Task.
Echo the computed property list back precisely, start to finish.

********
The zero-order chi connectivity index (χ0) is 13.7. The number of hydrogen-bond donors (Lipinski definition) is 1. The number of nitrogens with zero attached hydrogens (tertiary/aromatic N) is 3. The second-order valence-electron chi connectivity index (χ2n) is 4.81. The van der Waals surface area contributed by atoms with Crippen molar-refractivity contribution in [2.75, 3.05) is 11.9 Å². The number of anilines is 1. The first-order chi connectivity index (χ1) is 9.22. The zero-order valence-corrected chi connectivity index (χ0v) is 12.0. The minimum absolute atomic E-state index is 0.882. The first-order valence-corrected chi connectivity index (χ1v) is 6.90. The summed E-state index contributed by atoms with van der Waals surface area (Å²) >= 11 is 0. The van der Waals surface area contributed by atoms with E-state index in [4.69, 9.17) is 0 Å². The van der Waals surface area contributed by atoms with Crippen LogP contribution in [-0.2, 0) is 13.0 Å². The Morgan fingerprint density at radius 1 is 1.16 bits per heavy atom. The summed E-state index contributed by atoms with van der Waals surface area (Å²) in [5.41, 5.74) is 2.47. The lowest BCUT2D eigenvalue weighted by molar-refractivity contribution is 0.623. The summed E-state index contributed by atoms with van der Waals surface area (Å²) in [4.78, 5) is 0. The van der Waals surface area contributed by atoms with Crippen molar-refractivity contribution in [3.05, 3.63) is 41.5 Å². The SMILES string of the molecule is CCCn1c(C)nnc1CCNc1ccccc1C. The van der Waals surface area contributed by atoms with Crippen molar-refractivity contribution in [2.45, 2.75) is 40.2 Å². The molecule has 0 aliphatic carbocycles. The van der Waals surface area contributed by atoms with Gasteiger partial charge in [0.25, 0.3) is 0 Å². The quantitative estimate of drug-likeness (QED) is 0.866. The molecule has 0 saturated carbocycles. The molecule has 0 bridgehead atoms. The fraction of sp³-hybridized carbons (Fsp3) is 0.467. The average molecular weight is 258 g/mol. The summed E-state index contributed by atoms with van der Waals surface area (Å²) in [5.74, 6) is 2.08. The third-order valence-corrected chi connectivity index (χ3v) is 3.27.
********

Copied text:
The zero-order chi connectivity index (χ0) is 13.7. The number of hydrogen-bond donors (Lipinski definition) is 1. The number of nitrogens with zero attached hydrogens (tertiary/aromatic N) is 3. The second-order valence-electron chi connectivity index (χ2n) is 4.81. The van der Waals surface area contributed by atoms with Crippen molar-refractivity contribution in [2.75, 3.05) is 11.9 Å². The number of anilines is 1. The first-order chi connectivity index (χ1) is 9.22. The zero-order valence-corrected chi connectivity index (χ0v) is 12.0. The minimum absolute atomic E-state index is 0.882. The first-order valence-corrected chi connectivity index (χ1v) is 6.90. The summed E-state index contributed by atoms with van der Waals surface area (Å²) >= 11 is 0. The van der Waals surface area contributed by atoms with E-state index in [4.69, 9.17) is 0 Å². The van der Waals surface area contributed by atoms with Crippen LogP contribution in [-0.2, 0) is 13.0 Å². The Morgan fingerprint density at radius 1 is 1.16 bits per heavy atom. The summed E-state index contributed by atoms with van der Waals surface area (Å²) in [5.41, 5.74) is 2.47. The lowest BCUT2D eigenvalue weighted by molar-refractivity contribution is 0.623. The summed E-state index contributed by atoms with van der Waals surface area (Å²) in [4.78, 5) is 0. The van der Waals surface area contributed by atoms with Crippen molar-refractivity contribution in [3.05, 3.63) is 41.5 Å². The SMILES string of the molecule is CCCn1c(C)nnc1CCNc1ccccc1C. The van der Waals surface area contributed by atoms with Crippen molar-refractivity contribution in [2.45, 2.75) is 40.2 Å². The molecule has 0 aliphatic carbocycles. The van der Waals surface area contributed by atoms with Gasteiger partial charge in [0.25, 0.3) is 0 Å². The quantitative estimate of drug-likeness (QED) is 0.866. The molecule has 0 saturated carbocycles. The molecule has 0 bridgehead atoms. The fraction of sp³-hybridized carbons (Fsp3) is 0.467. The average molecular weight is 258 g/mol. The summed E-state index contributed by atoms with van der Waals surface area (Å²) in [5.74, 6) is 2.08. The third-order valence-corrected chi connectivity index (χ3v) is 3.27.